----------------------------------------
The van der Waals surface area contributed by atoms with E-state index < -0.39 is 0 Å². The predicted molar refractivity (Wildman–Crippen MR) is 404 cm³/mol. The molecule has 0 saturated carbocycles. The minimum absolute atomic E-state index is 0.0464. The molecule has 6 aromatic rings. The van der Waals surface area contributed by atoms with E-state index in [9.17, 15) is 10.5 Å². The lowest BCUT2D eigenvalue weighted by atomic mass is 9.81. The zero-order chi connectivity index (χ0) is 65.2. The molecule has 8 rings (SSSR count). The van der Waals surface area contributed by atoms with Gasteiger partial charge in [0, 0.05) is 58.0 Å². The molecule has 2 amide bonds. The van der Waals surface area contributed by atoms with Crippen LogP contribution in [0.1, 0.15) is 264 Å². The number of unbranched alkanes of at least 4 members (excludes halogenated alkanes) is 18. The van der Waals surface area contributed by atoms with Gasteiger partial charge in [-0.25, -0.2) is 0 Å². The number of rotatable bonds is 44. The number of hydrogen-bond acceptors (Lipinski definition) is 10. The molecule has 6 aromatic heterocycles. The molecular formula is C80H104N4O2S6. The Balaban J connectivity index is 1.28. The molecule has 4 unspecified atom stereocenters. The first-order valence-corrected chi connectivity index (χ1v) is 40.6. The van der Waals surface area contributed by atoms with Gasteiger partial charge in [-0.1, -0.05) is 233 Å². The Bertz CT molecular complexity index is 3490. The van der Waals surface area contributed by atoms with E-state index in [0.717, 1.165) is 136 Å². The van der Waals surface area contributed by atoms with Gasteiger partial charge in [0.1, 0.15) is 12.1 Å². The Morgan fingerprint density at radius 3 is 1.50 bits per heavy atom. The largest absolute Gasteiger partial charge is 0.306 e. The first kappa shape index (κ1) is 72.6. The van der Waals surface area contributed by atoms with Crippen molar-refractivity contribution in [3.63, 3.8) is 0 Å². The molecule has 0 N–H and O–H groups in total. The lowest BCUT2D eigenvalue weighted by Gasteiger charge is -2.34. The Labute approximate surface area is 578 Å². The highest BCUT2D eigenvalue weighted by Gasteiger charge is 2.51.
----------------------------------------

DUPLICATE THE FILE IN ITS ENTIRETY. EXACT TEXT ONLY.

The van der Waals surface area contributed by atoms with E-state index < -0.39 is 0 Å². The predicted molar refractivity (Wildman–Crippen MR) is 404 cm³/mol. The molecule has 0 saturated carbocycles. The minimum absolute atomic E-state index is 0.0464. The molecule has 6 aromatic rings. The van der Waals surface area contributed by atoms with E-state index in [9.17, 15) is 10.5 Å². The lowest BCUT2D eigenvalue weighted by atomic mass is 9.81. The zero-order chi connectivity index (χ0) is 65.2. The molecule has 8 rings (SSSR count). The van der Waals surface area contributed by atoms with Gasteiger partial charge in [0, 0.05) is 58.0 Å². The molecule has 2 amide bonds. The van der Waals surface area contributed by atoms with Crippen LogP contribution in [0.1, 0.15) is 264 Å². The number of unbranched alkanes of at least 4 members (excludes halogenated alkanes) is 18. The van der Waals surface area contributed by atoms with Gasteiger partial charge in [-0.25, -0.2) is 0 Å². The number of rotatable bonds is 44. The number of hydrogen-bond acceptors (Lipinski definition) is 10. The molecule has 6 aromatic heterocycles. The molecular formula is C80H104N4O2S6. The Balaban J connectivity index is 1.28. The molecule has 4 unspecified atom stereocenters. The first-order valence-corrected chi connectivity index (χ1v) is 40.6. The van der Waals surface area contributed by atoms with Gasteiger partial charge in [-0.1, -0.05) is 233 Å². The Bertz CT molecular complexity index is 3490. The van der Waals surface area contributed by atoms with E-state index in [0.717, 1.165) is 136 Å². The van der Waals surface area contributed by atoms with Gasteiger partial charge in [0.1, 0.15) is 12.1 Å². The Morgan fingerprint density at radius 3 is 1.50 bits per heavy atom. The largest absolute Gasteiger partial charge is 0.306 e. The first kappa shape index (κ1) is 72.6. The van der Waals surface area contributed by atoms with Crippen molar-refractivity contribution in [3.63, 3.8) is 0 Å². The molecule has 0 N–H and O–H groups in total. The lowest BCUT2D eigenvalue weighted by Gasteiger charge is -2.34. The Labute approximate surface area is 578 Å². The highest BCUT2D eigenvalue weighted by Gasteiger charge is 2.51.